- It’s good news for the Kings, because they’ll never have to have the difficult meeting about Zach Randolph.

- It’s good news for the Chargers, because they won’t have to answer any more questions about why only 21,000 people were announced as the crowd for their second practice game, or to confront the very real possibility that they could become the NFL’s Washington Generals.

- It’s good news for the Jets, Mets, Nets and Knicks because the end of the planet is the only just solution for them all.

- It’s good news for Cal because it can stick its middle finger to the sky and say, “Here’s your $400 million debt. Try to collect it while we’re all dying.”

- It’s good news for Kevin Durant because he doesn’t have to slalom through the Internet trolls any more.

- It’s bad news for Roger Goodell, because he sure left a boatload of money on the table as he was hurtled into space like the rest of us.

- It’s bad news for Nick Saban because he will have never seen it coming. On the other hand, it’s good news for the people who cover Alabama football because they’ve endured their last journalism lecture from Prof. Nick on why they do their jobs so poorly.

- It’s bad luck for Jim Harbaugh because he will feel like a complete nitwit as he learns just what “an enthusiasm unknown to mankind” really means – the end of mankind.

- It’s bad news for all the sixth graders in America who are being offered scholarships that they will never be used by college coaches they will never meet. Of course, that would have been true even  if the world doesn’t end.

- It’s bad news for the hackers who have been spoiling Game Of Thrones because this is Game Of Thrones, only the dragon is the sun incinerating us all.

- It’s bad news for Kyrie Irving, because he will have died a Cleveland Cavalier.

- It’s good news for America, for the obvious reason that the planet will expire before our current political class can murder it.

- And finally, it’s good news for dignity, because the Mayweather-McGregor “thing” will never happen, and that alone means that even as we are torn asunder, we will know that the deity loves us all because both McGrogor and Mayweather are being torn asunder too.

Of course, if you’re reading this Tuesday, you’ll know the world didn’t end, and we’re just as screwed as we ever were. Oh well. Try to find your happy place, and drink like there’s no Wednesday.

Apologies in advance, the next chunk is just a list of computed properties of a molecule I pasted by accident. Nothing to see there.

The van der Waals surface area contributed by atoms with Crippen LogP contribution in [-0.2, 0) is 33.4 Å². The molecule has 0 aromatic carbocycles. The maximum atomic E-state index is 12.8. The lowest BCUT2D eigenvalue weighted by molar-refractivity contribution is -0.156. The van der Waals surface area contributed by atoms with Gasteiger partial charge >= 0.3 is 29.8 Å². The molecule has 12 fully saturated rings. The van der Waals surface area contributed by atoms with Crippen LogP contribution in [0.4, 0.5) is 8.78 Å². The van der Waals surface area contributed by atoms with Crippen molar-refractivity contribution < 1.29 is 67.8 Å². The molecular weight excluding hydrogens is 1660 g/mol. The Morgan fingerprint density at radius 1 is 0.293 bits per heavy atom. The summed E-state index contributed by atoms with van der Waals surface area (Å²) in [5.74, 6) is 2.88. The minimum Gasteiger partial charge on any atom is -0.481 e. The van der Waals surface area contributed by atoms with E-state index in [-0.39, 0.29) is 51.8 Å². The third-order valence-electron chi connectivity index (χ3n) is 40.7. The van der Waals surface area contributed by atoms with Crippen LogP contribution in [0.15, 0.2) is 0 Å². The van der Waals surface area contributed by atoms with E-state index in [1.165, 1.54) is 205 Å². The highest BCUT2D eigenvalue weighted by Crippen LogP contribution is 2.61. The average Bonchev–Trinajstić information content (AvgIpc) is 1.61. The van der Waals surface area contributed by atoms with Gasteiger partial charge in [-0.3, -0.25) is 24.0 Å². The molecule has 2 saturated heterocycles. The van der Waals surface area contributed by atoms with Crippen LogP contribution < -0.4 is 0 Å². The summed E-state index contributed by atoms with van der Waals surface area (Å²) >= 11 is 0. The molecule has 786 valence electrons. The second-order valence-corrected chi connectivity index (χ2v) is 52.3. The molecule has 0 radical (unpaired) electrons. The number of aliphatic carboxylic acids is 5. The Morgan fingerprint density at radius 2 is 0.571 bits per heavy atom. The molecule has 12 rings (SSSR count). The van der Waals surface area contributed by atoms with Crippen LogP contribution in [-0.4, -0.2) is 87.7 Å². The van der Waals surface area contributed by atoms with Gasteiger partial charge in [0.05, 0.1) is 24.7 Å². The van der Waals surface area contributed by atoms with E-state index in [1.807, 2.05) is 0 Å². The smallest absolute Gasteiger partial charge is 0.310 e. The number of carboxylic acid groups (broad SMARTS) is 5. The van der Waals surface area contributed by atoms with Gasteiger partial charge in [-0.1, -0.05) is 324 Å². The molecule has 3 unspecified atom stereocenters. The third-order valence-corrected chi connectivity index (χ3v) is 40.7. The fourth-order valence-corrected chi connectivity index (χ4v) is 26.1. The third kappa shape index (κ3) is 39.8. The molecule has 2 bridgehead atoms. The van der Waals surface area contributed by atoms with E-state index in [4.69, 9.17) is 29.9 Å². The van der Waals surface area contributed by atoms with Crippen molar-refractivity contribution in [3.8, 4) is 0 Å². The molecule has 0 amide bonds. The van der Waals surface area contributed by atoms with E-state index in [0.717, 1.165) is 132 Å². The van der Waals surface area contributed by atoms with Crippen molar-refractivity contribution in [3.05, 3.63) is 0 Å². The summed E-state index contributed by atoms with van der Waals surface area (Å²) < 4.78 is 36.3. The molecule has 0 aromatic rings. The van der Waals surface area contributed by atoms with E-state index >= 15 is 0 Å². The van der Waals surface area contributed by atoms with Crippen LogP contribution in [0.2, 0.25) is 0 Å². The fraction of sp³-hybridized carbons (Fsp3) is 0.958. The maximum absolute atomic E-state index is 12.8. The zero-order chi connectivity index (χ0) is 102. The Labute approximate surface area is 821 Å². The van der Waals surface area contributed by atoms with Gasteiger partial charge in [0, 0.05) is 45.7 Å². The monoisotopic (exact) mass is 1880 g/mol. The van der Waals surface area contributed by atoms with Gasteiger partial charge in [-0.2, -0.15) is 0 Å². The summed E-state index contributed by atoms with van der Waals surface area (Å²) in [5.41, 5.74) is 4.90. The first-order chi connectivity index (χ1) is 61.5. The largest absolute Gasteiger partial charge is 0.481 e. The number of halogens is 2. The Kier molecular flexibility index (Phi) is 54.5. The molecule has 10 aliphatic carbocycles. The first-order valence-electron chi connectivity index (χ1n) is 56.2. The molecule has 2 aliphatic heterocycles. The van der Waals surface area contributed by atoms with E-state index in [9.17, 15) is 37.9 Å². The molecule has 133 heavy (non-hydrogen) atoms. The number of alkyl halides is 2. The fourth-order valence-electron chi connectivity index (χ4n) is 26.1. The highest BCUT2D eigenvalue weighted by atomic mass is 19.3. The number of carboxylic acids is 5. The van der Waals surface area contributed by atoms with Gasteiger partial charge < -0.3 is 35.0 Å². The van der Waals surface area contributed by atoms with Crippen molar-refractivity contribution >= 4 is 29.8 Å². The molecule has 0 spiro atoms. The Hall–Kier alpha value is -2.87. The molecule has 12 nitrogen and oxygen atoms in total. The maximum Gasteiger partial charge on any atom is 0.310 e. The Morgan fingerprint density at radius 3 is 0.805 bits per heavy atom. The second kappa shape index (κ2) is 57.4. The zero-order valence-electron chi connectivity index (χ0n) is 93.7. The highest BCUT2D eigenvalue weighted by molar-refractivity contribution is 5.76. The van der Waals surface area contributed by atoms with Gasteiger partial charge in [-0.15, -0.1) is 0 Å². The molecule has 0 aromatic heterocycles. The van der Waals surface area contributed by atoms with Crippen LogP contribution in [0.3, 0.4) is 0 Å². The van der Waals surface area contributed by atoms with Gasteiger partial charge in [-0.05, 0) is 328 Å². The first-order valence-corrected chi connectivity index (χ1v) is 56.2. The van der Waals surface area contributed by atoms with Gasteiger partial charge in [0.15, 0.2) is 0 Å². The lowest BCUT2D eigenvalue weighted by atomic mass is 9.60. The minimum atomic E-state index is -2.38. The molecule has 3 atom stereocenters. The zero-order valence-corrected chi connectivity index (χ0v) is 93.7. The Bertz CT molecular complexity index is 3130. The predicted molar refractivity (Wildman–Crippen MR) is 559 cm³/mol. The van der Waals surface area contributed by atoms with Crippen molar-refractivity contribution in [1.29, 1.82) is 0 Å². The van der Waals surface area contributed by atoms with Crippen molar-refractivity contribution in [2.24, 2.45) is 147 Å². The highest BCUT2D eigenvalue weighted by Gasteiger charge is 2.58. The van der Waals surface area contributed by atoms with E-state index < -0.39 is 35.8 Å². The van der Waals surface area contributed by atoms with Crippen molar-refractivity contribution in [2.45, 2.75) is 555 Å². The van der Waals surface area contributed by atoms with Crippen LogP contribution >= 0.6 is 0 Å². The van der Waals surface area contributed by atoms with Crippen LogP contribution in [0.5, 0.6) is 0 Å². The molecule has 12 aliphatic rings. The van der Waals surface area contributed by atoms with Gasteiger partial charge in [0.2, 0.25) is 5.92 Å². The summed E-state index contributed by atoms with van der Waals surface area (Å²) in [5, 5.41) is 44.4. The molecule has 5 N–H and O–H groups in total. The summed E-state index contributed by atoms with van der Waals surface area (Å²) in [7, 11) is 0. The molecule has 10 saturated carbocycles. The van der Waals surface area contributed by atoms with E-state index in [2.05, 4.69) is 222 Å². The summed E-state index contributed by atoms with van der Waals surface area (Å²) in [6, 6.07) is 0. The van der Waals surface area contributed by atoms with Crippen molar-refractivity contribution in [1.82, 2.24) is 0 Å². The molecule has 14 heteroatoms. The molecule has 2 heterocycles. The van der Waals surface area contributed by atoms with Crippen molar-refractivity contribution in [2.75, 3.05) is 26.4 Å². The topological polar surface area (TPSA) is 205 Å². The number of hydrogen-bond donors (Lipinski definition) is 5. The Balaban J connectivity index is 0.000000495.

Relationship between Goodell & NFL owners like Game of Thrones, only...


Relationship between Goodell & NFL owners like Game of Thrones, only...

The National Football League’s 32 bosses ruined all our fun speculation about Roger Goodell’s future by extending his future.

By extending his contract to 2025 – and, maybe more importantly, keeping his salary private so that we can’t use it as a club with which to continually brain him – the owners sent the message that, whatever the state of his petty feuds with allegedly powerful owners like Jerry Jones and Bob Kraft, they are unwilling to overturn the car to spite the roadway.

And he in turn takes great care to keep his supply lines covered, by keeping the majority of owners happy and well-insulated with barrels of cash. It’s Game Of Thrones, only less visually violent and more tactically prudent.

We mention this because as the Oakland Raiders slowly but surely transition to the Formerly Oakland Raiders, we remind you that Goodell’s two jobs are to provide the owners with what they want while making sure they provide him with what he wants. The commissioner doesn’t work for you, and he showed that when Mark Davis went looking for votes to leave, Goodell was giving him hints about what to do and not to do because, while the league might not have thought the Raiders were the ideal candidate to pry open access to the worlds of gambling and international high-rollers, they were the best available candidate.

And while you may want to be angry at him for not minding the needs of the Bay Area, he doesn’t work for you – never has, never will. He has his bosses, and you’re not them. It’s why, for all the criticism he takes – and maybe because he’s the one who takes it rather than his 32 bosses – he keeps his real constituency content, if not necessarily happy.

Now if you want to harm him, you can autocorrect “Goodell” for the names of the 32 owners. It’s clunky, and it unfocuses whatever your anger at the moment might be, but it would expose the real powers for whatever irks you at the time.

We’re not confident you’ll do that, too. Goodell makes a grand target – overpaid, slavishly devoted to oligarchs, willing to bend or deny reality to kick the liability can down the road – and that, too, is worth the money to them.